Olivet played its first game one day after the ban was lifted. “We were a little sloppy at the beginning, but so was everybody,” said Seidl, who watched his team’s first three games from home while recovering from COVID-19. “We got better and better all season long.”

Olivet finished the season 13-3 and Seidl and players were looking forward to the state tournament when a player tested positive. Because of contact with that player, all the other players had to quarantine, and the school pulled out of the season-ending tourney.

Shortly after making that decision, several other players tested positive.

“It was the right move, but it was hard to do it,” Seidl said. “We’re glad we got to play as much as we did.”

Lynn Sutfin, spokesperson for the Michigan Department of Health and Human Services, said health officials have identified 512 confirmed coronavirus cases among organized local or school sports teams in March alone. In January and February, there were a combined 344 cases tied to local or school sports teams.

“We are seeing increases of cases involving student-athletes as opposed to transmission in the classroom,” Sutfin told Bridge Michigan in an email. 

“It’s highly possible this transmission is happening on the sidelines or during events after the games or practices such as team dinners or athletes hanging out together without masks. The presence of more infectious variants, such as the B 1.1.7 variant, threatens the state’s progress in controlling the pandemic and MDHHS continues to monitor the data closely.”

One example of suspected sports spread: Okemos and Grand Ledge, two districts near Lansing, had at least 47 confirmed coronavirus cases linked to basketball teams. Those schools’ freshmen, junior varsity and varsity teams played each other Feb. 18, one week after the game ban was lifted.

While COVID outbreaks in schools are skyrocketing (rising 20 percent in the past week), so are coronavirus cases in the state as a whole. Michigan currently has the highest COVID test positivity rate in the nation, at 12.7 percent over the past week. A week earlier, it was 8.2 percent.

Newly confirmed cases and COVID-related hospitalizations are also rising fast.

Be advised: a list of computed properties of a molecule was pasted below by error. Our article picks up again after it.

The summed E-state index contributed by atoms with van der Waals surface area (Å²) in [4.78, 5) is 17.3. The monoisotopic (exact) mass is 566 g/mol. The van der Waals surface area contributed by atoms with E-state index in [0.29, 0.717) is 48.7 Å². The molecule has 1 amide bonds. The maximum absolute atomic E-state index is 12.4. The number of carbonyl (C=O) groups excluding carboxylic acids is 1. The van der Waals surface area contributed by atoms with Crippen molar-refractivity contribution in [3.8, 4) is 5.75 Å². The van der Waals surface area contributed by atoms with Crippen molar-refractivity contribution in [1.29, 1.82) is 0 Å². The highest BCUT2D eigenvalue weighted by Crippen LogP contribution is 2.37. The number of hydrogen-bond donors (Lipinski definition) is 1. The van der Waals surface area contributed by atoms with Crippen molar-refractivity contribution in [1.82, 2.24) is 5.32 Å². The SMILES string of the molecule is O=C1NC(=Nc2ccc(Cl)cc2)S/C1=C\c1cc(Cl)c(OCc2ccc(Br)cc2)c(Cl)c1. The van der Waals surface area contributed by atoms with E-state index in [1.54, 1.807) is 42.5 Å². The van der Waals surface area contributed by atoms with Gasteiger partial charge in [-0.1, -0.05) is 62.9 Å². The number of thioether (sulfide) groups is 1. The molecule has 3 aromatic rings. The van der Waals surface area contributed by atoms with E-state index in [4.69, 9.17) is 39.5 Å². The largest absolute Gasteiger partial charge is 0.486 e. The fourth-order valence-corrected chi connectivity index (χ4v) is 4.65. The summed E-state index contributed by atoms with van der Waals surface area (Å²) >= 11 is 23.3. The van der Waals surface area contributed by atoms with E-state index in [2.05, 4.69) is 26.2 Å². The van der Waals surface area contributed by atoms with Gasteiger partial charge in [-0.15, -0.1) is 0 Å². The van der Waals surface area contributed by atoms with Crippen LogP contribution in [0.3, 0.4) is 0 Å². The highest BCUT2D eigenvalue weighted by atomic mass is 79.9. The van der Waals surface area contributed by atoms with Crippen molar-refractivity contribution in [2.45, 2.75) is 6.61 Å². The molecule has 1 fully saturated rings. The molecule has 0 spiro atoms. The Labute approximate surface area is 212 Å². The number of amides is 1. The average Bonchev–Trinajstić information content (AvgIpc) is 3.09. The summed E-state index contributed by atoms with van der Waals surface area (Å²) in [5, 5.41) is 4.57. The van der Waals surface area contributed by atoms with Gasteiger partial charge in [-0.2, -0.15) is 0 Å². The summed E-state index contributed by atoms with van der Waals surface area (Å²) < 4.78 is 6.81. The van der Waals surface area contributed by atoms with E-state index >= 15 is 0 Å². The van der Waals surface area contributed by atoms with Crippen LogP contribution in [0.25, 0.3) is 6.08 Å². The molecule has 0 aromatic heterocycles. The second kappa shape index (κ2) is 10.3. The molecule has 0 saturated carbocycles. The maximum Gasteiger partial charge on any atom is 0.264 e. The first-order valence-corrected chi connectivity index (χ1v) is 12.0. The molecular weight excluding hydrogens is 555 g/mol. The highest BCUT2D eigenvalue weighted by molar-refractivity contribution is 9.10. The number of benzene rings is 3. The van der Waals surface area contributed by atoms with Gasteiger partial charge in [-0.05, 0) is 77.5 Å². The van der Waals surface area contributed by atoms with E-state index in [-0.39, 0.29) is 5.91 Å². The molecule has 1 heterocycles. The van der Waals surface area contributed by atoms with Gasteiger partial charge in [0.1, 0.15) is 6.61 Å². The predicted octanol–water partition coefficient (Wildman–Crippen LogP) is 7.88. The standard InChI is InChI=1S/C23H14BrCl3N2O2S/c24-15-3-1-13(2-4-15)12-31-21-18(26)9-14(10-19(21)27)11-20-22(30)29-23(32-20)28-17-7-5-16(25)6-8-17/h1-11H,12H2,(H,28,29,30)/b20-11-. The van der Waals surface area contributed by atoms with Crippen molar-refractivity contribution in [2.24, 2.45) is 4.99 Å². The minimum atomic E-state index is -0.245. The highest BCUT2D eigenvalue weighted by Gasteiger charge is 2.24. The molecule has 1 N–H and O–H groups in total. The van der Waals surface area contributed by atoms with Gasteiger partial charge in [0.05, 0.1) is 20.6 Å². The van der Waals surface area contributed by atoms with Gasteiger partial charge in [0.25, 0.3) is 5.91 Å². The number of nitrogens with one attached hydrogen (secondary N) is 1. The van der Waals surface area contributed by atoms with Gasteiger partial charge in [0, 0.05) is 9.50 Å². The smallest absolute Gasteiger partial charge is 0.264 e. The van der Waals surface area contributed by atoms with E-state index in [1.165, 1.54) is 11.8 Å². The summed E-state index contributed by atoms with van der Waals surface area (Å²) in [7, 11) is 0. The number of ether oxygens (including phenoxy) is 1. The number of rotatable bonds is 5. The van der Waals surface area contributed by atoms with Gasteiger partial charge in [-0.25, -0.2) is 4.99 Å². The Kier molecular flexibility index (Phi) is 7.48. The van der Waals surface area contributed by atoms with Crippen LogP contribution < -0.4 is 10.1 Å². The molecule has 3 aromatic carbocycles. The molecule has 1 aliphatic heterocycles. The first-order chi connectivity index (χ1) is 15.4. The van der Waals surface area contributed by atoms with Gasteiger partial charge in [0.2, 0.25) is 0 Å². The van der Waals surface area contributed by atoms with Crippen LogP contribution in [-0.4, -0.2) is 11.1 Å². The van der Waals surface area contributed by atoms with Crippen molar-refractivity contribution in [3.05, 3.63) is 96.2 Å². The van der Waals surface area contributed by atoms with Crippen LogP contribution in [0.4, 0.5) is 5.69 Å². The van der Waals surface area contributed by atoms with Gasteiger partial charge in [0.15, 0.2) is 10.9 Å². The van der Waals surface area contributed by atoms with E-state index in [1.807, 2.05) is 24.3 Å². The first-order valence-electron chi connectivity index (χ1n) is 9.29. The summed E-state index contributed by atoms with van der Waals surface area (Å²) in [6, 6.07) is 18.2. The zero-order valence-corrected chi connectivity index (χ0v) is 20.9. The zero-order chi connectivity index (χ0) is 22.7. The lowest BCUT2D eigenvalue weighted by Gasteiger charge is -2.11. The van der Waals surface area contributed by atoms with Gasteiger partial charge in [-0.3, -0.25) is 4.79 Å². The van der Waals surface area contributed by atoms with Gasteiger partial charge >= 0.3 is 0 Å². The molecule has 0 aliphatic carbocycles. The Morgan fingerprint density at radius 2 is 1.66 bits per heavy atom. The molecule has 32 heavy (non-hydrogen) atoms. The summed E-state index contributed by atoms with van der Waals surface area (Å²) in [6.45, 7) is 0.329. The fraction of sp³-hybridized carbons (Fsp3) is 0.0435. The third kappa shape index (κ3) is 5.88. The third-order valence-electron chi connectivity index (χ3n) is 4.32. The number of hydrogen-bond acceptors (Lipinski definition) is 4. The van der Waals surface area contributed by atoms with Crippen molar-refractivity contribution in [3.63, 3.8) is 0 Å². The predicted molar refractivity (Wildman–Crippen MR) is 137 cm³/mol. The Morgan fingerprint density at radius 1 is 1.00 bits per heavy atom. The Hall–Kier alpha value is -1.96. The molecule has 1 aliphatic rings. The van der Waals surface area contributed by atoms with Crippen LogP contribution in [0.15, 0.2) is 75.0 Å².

But a group of metro Detroit superintendents argued last week that it’s impossible to separate the rise in school infections from the similar rise in neighborhoods surrounding those schools.

“We’ve had such great support from our community, but people are weary,” said Olivet superintendent Ames. “I’m weary of this, too. We’ve been dealing with this for more than a year and we all want to get back to the good old days.”

On Thursday, three parents, joined by the Let Them Play Michigan Inc. advocacy group, sued the state, arguing that testing, mask and contact tracing rules "severely restrict student-athletes' ability to legally participate in high school sports by imposing rigorous testing, mask-wearing, contact-tracing, and other requirements."

The Michigan Court of Claims suit seeks to invalidate the state health department's March 19 order on the grounds it was "invalidly promulgated without an opportunity for public participation, in violation of the Michigan Administrative Procedures Act and the Michigan Constitution."

Plaintiffs include Michelle Moran of Yale, whose son Easton is a high school wrestler who was not allowed to participate in district, regional or finals competitions because of his contact with a friend who tested negative for COVID-19 that same day but tested positive two days later, according to the suit.

Fellow plaintiff Shannon Bandgero is a coach at Tri-Unity Christian in Wyoming whose daughter plays basketball and soccer at the school.

Bandgero’s daughter "has been struggling with deepening depression for months," attorneys wrote. "Every day she — like so many student-athletes in Michigan — faces uncertainty of whether today is the day that sports will be taken from her."

Kimmerly, the MHSAA spokesperson, told Bridge that the organization has no comment on the lawsuit. 

“We are not involved,” Kimmerly said.

While the more than 100 teams that have had to drop out of the year-end basketball tournament is “far more” than normal,” Kimmerly said, the majority of players on those teams are not infected with the potentially deadly virus.

“It’s not like every team comes up with every player infected,” Kimmerly wrote to Bridge in an email. “We’ve heard it’s (typically) one or two (positive cases), and the entire team has to quarantine and potentially the opponent from last night too has to opt out.”

Kimmerly said that most teams have been able to complete their seasons.

“It’s meant so much to have those opportunities,” Kimmerly said. “That’s made a difference for a lot of athletes, a lot of families and a lot of school communities as a whole.”